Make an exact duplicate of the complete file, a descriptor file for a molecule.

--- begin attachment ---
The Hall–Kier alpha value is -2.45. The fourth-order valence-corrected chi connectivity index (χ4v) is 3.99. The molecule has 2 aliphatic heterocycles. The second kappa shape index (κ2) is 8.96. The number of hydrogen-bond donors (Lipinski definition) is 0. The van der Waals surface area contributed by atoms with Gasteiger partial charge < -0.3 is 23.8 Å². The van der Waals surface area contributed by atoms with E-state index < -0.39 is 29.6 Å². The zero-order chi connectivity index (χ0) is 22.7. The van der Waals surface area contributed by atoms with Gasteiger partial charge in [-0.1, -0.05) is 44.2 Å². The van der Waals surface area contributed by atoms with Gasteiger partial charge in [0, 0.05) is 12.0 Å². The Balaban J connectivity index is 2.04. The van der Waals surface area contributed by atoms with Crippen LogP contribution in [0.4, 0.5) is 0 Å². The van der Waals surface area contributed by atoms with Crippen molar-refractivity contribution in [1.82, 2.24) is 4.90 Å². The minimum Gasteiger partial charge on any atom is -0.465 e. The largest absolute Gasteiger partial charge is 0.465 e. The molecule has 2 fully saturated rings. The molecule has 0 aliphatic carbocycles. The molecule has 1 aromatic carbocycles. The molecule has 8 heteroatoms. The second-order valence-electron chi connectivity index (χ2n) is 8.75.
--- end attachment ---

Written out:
The Hall–Kier alpha value is -2.45. The fourth-order valence-corrected chi connectivity index (χ4v) is 3.99. The molecule has 2 aliphatic heterocycles. The second kappa shape index (κ2) is 8.96. The number of hydrogen-bond donors (Lipinski definition) is 0. The van der Waals surface area contributed by atoms with Gasteiger partial charge < -0.3 is 23.8 Å². The van der Waals surface area contributed by atoms with E-state index < -0.39 is 29.6 Å². The zero-order chi connectivity index (χ0) is 22.7. The van der Waals surface area contributed by atoms with Gasteiger partial charge in [-0.1, -0.05) is 44.2 Å². The van der Waals surface area contributed by atoms with Gasteiger partial charge in [0, 0.05) is 12.0 Å². The Balaban J connectivity index is 2.04. The van der Waals surface area contributed by atoms with Crippen LogP contribution in [0.4, 0.5) is 0 Å². The van der Waals surface area contributed by atoms with Crippen molar-refractivity contribution in [1.82, 2.24) is 4.90 Å². The minimum Gasteiger partial charge on any atom is -0.465 e. The largest absolute Gasteiger partial charge is 0.465 e. The molecule has 2 fully saturated rings. The molecule has 0 aliphatic carbocycles. The molecule has 1 aromatic carbocycles. The molecule has 8 heteroatoms. The second-order valence-electron chi connectivity index (χ2n) is 8.75.